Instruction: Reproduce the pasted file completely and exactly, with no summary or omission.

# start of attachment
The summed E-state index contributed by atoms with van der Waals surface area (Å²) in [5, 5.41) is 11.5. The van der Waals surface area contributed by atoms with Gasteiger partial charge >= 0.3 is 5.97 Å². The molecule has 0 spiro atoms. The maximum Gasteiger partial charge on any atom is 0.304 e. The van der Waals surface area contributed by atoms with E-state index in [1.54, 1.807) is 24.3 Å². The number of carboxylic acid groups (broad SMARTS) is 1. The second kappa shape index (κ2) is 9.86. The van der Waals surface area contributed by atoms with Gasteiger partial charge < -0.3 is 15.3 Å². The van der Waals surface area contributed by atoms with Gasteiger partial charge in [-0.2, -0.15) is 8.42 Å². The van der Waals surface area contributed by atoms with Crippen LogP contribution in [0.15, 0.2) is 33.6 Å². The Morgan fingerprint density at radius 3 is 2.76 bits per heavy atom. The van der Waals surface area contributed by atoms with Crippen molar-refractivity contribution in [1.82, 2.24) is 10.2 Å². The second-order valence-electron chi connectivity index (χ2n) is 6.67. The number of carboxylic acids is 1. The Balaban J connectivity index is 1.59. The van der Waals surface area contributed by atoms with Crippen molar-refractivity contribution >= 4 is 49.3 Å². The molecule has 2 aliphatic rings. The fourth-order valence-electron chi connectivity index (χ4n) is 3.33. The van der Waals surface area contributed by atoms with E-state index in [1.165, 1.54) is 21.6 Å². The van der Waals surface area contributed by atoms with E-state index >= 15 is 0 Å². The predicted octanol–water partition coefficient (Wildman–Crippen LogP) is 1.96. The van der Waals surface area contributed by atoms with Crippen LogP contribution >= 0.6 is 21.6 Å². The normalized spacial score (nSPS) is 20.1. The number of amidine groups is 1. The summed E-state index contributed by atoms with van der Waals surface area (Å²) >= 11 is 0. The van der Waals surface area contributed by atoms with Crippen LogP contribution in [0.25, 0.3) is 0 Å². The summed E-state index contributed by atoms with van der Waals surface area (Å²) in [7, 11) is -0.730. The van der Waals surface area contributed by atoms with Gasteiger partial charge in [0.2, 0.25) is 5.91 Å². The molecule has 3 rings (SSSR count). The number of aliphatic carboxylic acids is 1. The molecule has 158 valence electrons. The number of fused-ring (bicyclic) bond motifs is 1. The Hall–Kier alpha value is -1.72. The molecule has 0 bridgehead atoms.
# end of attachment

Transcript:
The summed E-state index contributed by atoms with van der Waals surface area (Å²) in [5, 5.41) is 11.5. The van der Waals surface area contributed by atoms with Gasteiger partial charge >= 0.3 is 5.97 Å². The molecule has 0 spiro atoms. The maximum Gasteiger partial charge on any atom is 0.304 e. The van der Waals surface area contributed by atoms with E-state index in [1.54, 1.807) is 24.3 Å². The number of carboxylic acid groups (broad SMARTS) is 1. The second kappa shape index (κ2) is 9.86. The van der Waals surface area contributed by atoms with Gasteiger partial charge < -0.3 is 15.3 Å². The van der Waals surface area contributed by atoms with Gasteiger partial charge in [-0.2, -0.15) is 8.42 Å². The van der Waals surface area contributed by atoms with Crippen LogP contribution in [0.15, 0.2) is 33.6 Å². The Morgan fingerprint density at radius 3 is 2.76 bits per heavy atom. The van der Waals surface area contributed by atoms with Crippen molar-refractivity contribution in [1.82, 2.24) is 10.2 Å². The second-order valence-electron chi connectivity index (χ2n) is 6.67. The number of carboxylic acids is 1. The Balaban J connectivity index is 1.59. The van der Waals surface area contributed by atoms with Crippen molar-refractivity contribution >= 4 is 49.3 Å². The molecule has 2 aliphatic rings. The fourth-order valence-electron chi connectivity index (χ4n) is 3.33. The van der Waals surface area contributed by atoms with E-state index in [1.165, 1.54) is 21.6 Å². The van der Waals surface area contributed by atoms with E-state index >= 15 is 0 Å². The predicted octanol–water partition coefficient (Wildman–Crippen LogP) is 1.96. The van der Waals surface area contributed by atoms with Crippen LogP contribution >= 0.6 is 21.6 Å². The normalized spacial score (nSPS) is 20.1. The number of amidine groups is 1. The summed E-state index contributed by atoms with van der Waals surface area (Å²) >= 11 is 0. The van der Waals surface area contributed by atoms with Crippen LogP contribution in [0.25, 0.3) is 0 Å². The summed E-state index contributed by atoms with van der Waals surface area (Å²) in [7, 11) is -0.730. The van der Waals surface area contributed by atoms with Gasteiger partial charge in [0.2, 0.25) is 5.91 Å². The molecule has 3 rings (SSSR count). The number of aliphatic carboxylic acids is 1. The molecule has 158 valence electrons. The number of fused-ring (bicyclic) bond motifs is 1. The Hall–Kier alpha value is -1.72. The molecule has 0 bridgehead atoms.